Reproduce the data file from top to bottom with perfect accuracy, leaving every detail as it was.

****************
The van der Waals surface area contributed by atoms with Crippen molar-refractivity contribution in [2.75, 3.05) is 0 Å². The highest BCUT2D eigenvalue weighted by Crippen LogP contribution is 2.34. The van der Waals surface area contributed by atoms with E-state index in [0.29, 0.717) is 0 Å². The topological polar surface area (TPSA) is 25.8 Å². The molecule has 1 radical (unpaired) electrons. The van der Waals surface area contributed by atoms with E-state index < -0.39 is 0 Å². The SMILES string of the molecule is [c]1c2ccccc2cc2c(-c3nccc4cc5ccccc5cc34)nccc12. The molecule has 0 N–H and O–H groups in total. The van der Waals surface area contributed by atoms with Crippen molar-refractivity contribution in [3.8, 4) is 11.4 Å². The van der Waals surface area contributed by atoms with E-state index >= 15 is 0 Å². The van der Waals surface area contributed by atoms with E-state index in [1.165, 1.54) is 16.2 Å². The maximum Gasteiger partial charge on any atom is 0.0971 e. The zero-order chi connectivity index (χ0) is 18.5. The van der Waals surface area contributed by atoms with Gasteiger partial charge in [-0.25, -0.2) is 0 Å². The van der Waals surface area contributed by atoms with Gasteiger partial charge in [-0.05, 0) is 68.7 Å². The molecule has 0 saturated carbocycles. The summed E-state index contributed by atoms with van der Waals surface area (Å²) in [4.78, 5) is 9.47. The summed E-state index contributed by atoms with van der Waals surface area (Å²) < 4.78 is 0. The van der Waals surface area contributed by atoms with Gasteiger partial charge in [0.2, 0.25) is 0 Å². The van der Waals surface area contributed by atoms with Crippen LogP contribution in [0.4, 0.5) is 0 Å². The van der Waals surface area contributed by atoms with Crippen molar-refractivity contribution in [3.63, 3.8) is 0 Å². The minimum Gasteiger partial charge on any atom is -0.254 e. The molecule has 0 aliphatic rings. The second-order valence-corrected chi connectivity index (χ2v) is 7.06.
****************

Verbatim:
The van der Waals surface area contributed by atoms with Crippen molar-refractivity contribution in [2.75, 3.05) is 0 Å². The highest BCUT2D eigenvalue weighted by Crippen LogP contribution is 2.34. The van der Waals surface area contributed by atoms with E-state index in [0.29, 0.717) is 0 Å². The topological polar surface area (TPSA) is 25.8 Å². The molecule has 1 radical (unpaired) electrons. The van der Waals surface area contributed by atoms with E-state index < -0.39 is 0 Å². The SMILES string of the molecule is [c]1c2ccccc2cc2c(-c3nccc4cc5ccccc5cc34)nccc12. The molecule has 0 N–H and O–H groups in total. The van der Waals surface area contributed by atoms with Crippen molar-refractivity contribution in [3.8, 4) is 11.4 Å². The van der Waals surface area contributed by atoms with E-state index >= 15 is 0 Å². The van der Waals surface area contributed by atoms with E-state index in [1.165, 1.54) is 16.2 Å². The maximum Gasteiger partial charge on any atom is 0.0971 e. The zero-order chi connectivity index (χ0) is 18.5. The van der Waals surface area contributed by atoms with Gasteiger partial charge in [-0.25, -0.2) is 0 Å². The van der Waals surface area contributed by atoms with Gasteiger partial charge in [-0.05, 0) is 68.7 Å². The molecule has 0 saturated carbocycles. The summed E-state index contributed by atoms with van der Waals surface area (Å²) in [4.78, 5) is 9.47. The summed E-state index contributed by atoms with van der Waals surface area (Å²) < 4.78 is 0. The van der Waals surface area contributed by atoms with Gasteiger partial charge in [0.2, 0.25) is 0 Å². The van der Waals surface area contributed by atoms with Crippen LogP contribution in [0.4, 0.5) is 0 Å². The van der Waals surface area contributed by atoms with Crippen molar-refractivity contribution in [3.63, 3.8) is 0 Å². The minimum Gasteiger partial charge on any atom is -0.254 e. The molecule has 0 aliphatic rings. The second-order valence-corrected chi connectivity index (χ2v) is 7.06.